“I took my first Political Science class at Santa Rosa Junior College. I found the complexity of politics, and the importance of having political representation of the community on behalf of our elected officials, to be the most intriguing,” said Adali Hernández, remembering how he discovered his passion for politics.
The oldest of four and the first of his family to go to college, Adali enrolled at SRJC so he would be able to transfer and get a B.A. degree in Communication and Public Relations. They had limited funds, but his parents supported his quest for education. At SRJC, Adali became interested in politics, public policy and equality issues. He joined Movimiento Estudiantil Chicanista De Aztlan (MEChA), to help promote equality and education for all, and soon became a co-director for outreach, sharing MEChA’s goals with Latino high school students. Dedicated to studying and extracurricular work, Adali was rewarded with scholarships that enabled him to be in better financial shape when he transferred.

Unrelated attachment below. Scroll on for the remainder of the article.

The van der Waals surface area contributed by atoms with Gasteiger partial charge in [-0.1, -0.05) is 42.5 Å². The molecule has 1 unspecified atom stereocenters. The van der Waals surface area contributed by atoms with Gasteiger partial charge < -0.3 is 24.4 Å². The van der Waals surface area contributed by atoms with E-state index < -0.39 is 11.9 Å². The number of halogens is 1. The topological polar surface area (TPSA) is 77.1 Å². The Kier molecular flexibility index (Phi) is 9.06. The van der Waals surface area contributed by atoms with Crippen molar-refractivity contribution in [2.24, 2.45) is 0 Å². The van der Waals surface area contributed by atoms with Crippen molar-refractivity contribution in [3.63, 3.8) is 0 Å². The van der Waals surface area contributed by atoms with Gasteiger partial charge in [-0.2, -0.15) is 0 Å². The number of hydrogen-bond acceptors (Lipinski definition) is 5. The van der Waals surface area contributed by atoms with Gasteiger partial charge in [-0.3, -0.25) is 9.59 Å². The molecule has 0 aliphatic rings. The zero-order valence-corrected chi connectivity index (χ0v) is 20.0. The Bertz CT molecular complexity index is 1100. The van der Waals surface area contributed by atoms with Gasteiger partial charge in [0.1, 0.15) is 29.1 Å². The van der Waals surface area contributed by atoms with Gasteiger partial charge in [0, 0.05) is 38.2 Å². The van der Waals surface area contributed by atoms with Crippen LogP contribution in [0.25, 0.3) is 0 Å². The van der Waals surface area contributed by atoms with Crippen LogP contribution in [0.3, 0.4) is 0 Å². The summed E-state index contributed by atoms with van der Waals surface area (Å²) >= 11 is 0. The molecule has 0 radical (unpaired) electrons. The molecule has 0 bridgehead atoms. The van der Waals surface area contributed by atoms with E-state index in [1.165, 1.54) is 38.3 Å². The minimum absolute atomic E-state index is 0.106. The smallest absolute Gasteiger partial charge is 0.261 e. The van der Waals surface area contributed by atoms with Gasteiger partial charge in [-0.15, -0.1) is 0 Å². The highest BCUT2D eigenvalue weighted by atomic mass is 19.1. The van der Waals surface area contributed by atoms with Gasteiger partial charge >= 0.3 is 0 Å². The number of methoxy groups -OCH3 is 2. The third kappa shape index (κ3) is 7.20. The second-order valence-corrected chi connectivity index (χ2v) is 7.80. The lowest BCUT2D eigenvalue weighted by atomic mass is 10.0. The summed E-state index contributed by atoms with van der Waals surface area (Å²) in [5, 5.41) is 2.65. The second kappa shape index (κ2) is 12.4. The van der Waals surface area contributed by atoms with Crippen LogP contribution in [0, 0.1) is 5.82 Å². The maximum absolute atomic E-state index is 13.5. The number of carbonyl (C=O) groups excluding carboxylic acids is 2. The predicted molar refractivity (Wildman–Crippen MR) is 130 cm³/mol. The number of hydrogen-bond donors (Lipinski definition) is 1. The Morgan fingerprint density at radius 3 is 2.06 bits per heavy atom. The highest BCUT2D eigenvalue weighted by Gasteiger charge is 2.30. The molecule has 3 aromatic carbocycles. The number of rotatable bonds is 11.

Adali graduated from SRJC with honors, then went to Sacramento State University to enhance his knowledge of public policy and its implementation. He continued to be involved in causes dear to his heart, participating in his first political campaign with City Councilman Angel Barajas in Woodland, California. He followed that with internships in public policy and non-profit organizations. Adali also applied for the Panetta Institute Congressional Internship, created by Leon Panetta, former Congressman, White House Chief of Staff, CIA Director and Secretary of Defense. The internship selects just one student from each of the California State Universities and three private California schools to work as a congressional intern in Washington, D.C. for approximately three months. Adali was selected as the most qualified to represent Sacramento State University.
In August 2015, Adali flew to Washington D.C. and is now learning how to make better laws. His dream is to achieve a master’s degree in public policy and to continue improving legislation at various levels. “My vision is that one day I will be an agent of social change,” he said. “I plan to do this through public policy and making a significant and strategic change within the government sector. I want to inspire future leaders because growing up I never had a hero to look up to. Being the first in my family to attend college, I want to embody that for my three younger brothers.“
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